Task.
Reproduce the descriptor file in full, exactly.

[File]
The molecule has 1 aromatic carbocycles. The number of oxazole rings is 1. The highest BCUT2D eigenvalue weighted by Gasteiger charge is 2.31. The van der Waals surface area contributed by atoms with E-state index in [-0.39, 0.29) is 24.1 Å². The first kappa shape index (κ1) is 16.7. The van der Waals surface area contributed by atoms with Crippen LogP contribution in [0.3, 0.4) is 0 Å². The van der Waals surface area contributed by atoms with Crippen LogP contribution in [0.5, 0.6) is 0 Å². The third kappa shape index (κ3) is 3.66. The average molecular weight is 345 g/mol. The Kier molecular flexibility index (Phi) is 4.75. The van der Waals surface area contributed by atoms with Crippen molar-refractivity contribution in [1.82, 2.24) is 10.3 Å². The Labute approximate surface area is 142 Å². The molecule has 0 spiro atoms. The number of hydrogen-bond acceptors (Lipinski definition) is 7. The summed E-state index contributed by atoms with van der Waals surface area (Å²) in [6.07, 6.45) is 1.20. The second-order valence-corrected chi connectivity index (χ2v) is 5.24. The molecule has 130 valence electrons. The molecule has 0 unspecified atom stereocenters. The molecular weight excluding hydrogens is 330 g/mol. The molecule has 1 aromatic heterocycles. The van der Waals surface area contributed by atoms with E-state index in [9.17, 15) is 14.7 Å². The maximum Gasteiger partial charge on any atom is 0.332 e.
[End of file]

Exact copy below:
The molecule has 1 aromatic carbocycles. The number of oxazole rings is 1. The highest BCUT2D eigenvalue weighted by Gasteiger charge is 2.31. The van der Waals surface area contributed by atoms with E-state index in [-0.39, 0.29) is 24.1 Å². The first kappa shape index (κ1) is 16.7. The van der Waals surface area contributed by atoms with Crippen LogP contribution in [0.3, 0.4) is 0 Å². The van der Waals surface area contributed by atoms with Crippen LogP contribution in [0.5, 0.6) is 0 Å². The third kappa shape index (κ3) is 3.66. The average molecular weight is 345 g/mol. The Kier molecular flexibility index (Phi) is 4.75. The van der Waals surface area contributed by atoms with Crippen molar-refractivity contribution in [1.82, 2.24) is 10.3 Å². The Labute approximate surface area is 142 Å². The molecule has 0 spiro atoms. The number of hydrogen-bond acceptors (Lipinski definition) is 7. The summed E-state index contributed by atoms with van der Waals surface area (Å²) in [6.07, 6.45) is 1.20. The second-order valence-corrected chi connectivity index (χ2v) is 5.24. The molecule has 130 valence electrons. The molecule has 0 unspecified atom stereocenters. The molecular weight excluding hydrogens is 330 g/mol. The molecule has 1 aromatic heterocycles. The van der Waals surface area contributed by atoms with E-state index in [9.17, 15) is 14.7 Å². The maximum Gasteiger partial charge on any atom is 0.332 e.